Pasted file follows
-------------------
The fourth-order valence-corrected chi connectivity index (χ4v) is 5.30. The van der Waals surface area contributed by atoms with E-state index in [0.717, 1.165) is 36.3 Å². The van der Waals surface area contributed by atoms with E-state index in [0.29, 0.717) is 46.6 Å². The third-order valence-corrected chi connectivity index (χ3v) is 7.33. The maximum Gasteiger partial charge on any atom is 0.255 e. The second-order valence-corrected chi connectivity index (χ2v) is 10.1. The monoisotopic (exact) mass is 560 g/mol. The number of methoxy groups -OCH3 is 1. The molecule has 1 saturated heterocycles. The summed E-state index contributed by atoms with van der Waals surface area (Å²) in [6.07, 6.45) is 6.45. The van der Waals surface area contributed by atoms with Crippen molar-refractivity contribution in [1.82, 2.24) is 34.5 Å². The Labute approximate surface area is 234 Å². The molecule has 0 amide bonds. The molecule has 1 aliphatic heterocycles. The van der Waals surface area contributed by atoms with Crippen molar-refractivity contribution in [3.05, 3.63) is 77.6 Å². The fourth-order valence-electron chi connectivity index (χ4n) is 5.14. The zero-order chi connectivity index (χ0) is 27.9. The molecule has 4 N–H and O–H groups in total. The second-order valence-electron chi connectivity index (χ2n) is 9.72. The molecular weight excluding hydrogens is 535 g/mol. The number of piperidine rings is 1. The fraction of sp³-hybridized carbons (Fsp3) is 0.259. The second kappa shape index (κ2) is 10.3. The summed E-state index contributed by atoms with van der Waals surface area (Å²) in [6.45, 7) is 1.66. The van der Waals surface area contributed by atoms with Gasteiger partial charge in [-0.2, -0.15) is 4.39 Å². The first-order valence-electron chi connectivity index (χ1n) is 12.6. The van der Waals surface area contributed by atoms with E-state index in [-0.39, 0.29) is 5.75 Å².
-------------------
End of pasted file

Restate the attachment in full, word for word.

The fourth-order valence-corrected chi connectivity index (χ4v) is 5.30. The van der Waals surface area contributed by atoms with E-state index in [0.717, 1.165) is 36.3 Å². The van der Waals surface area contributed by atoms with E-state index in [0.29, 0.717) is 46.6 Å². The third-order valence-corrected chi connectivity index (χ3v) is 7.33. The maximum Gasteiger partial charge on any atom is 0.255 e. The second-order valence-corrected chi connectivity index (χ2v) is 10.1. The monoisotopic (exact) mass is 560 g/mol. The number of methoxy groups -OCH3 is 1. The molecule has 1 saturated heterocycles. The summed E-state index contributed by atoms with van der Waals surface area (Å²) in [6.07, 6.45) is 6.45. The van der Waals surface area contributed by atoms with Crippen molar-refractivity contribution in [1.82, 2.24) is 34.5 Å². The Labute approximate surface area is 234 Å². The molecule has 0 amide bonds. The molecule has 1 aliphatic heterocycles. The van der Waals surface area contributed by atoms with Crippen molar-refractivity contribution in [3.05, 3.63) is 77.6 Å². The fourth-order valence-electron chi connectivity index (χ4n) is 5.14. The zero-order chi connectivity index (χ0) is 27.9. The molecule has 4 N–H and O–H groups in total. The second-order valence-electron chi connectivity index (χ2n) is 9.72. The molecular weight excluding hydrogens is 535 g/mol. The number of piperidine rings is 1. The fraction of sp³-hybridized carbons (Fsp3) is 0.259. The second kappa shape index (κ2) is 10.3. The summed E-state index contributed by atoms with van der Waals surface area (Å²) in [6.45, 7) is 1.66. The van der Waals surface area contributed by atoms with Gasteiger partial charge in [-0.2, -0.15) is 4.39 Å². The first-order valence-electron chi connectivity index (χ1n) is 12.6. The van der Waals surface area contributed by atoms with E-state index in [-0.39, 0.29) is 5.75 Å².